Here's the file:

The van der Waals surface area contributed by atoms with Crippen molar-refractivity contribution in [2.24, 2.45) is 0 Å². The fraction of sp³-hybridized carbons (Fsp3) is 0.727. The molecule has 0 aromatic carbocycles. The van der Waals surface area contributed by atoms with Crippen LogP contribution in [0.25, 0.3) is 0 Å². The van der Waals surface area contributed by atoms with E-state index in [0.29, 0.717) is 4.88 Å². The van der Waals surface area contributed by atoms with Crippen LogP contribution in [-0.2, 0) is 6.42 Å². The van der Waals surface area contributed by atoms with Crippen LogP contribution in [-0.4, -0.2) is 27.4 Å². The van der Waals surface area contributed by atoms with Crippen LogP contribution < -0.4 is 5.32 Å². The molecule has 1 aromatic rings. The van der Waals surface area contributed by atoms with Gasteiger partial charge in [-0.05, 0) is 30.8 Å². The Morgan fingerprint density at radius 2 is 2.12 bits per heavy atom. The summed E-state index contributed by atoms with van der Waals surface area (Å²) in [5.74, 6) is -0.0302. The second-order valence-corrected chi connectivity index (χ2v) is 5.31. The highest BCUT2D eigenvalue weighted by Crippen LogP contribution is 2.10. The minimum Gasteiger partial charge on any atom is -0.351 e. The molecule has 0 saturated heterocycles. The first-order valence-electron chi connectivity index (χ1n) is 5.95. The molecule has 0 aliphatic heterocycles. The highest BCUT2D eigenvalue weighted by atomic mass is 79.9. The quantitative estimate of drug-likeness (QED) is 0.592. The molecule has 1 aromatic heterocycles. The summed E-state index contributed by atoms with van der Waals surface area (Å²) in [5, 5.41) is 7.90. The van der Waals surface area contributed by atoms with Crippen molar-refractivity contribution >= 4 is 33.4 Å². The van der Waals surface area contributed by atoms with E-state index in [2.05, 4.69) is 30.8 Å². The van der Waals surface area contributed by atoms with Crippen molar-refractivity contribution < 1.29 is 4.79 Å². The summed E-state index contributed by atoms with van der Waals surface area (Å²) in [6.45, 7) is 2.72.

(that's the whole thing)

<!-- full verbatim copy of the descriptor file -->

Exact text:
The van der Waals surface area contributed by atoms with Crippen molar-refractivity contribution in [2.24, 2.45) is 0 Å². The fraction of sp³-hybridized carbons (Fsp3) is 0.727. The molecule has 0 aromatic carbocycles. The van der Waals surface area contributed by atoms with Crippen LogP contribution in [0.25, 0.3) is 0 Å². The van der Waals surface area contributed by atoms with E-state index in [0.29, 0.717) is 4.88 Å². The van der Waals surface area contributed by atoms with Crippen LogP contribution in [-0.2, 0) is 6.42 Å². The van der Waals surface area contributed by atoms with Crippen LogP contribution in [-0.4, -0.2) is 27.4 Å². The van der Waals surface area contributed by atoms with Crippen LogP contribution < -0.4 is 5.32 Å². The molecule has 1 aromatic rings. The van der Waals surface area contributed by atoms with Gasteiger partial charge in [-0.05, 0) is 30.8 Å². The Morgan fingerprint density at radius 2 is 2.12 bits per heavy atom. The summed E-state index contributed by atoms with van der Waals surface area (Å²) in [5.74, 6) is -0.0302. The second-order valence-corrected chi connectivity index (χ2v) is 5.31. The highest BCUT2D eigenvalue weighted by Crippen LogP contribution is 2.10. The minimum Gasteiger partial charge on any atom is -0.351 e. The molecule has 0 saturated heterocycles. The first-order valence-electron chi connectivity index (χ1n) is 5.95. The molecule has 0 aliphatic heterocycles. The highest BCUT2D eigenvalue weighted by atomic mass is 79.9. The quantitative estimate of drug-likeness (QED) is 0.592. The molecule has 1 aromatic heterocycles. The summed E-state index contributed by atoms with van der Waals surface area (Å²) in [5, 5.41) is 7.90. The van der Waals surface area contributed by atoms with Crippen molar-refractivity contribution >= 4 is 33.4 Å². The van der Waals surface area contributed by atoms with E-state index in [2.05, 4.69) is 30.8 Å². The van der Waals surface area contributed by atoms with Crippen molar-refractivity contribution < 1.29 is 4.79 Å². The summed E-state index contributed by atoms with van der Waals surface area (Å²) in [6.45, 7) is 2.72.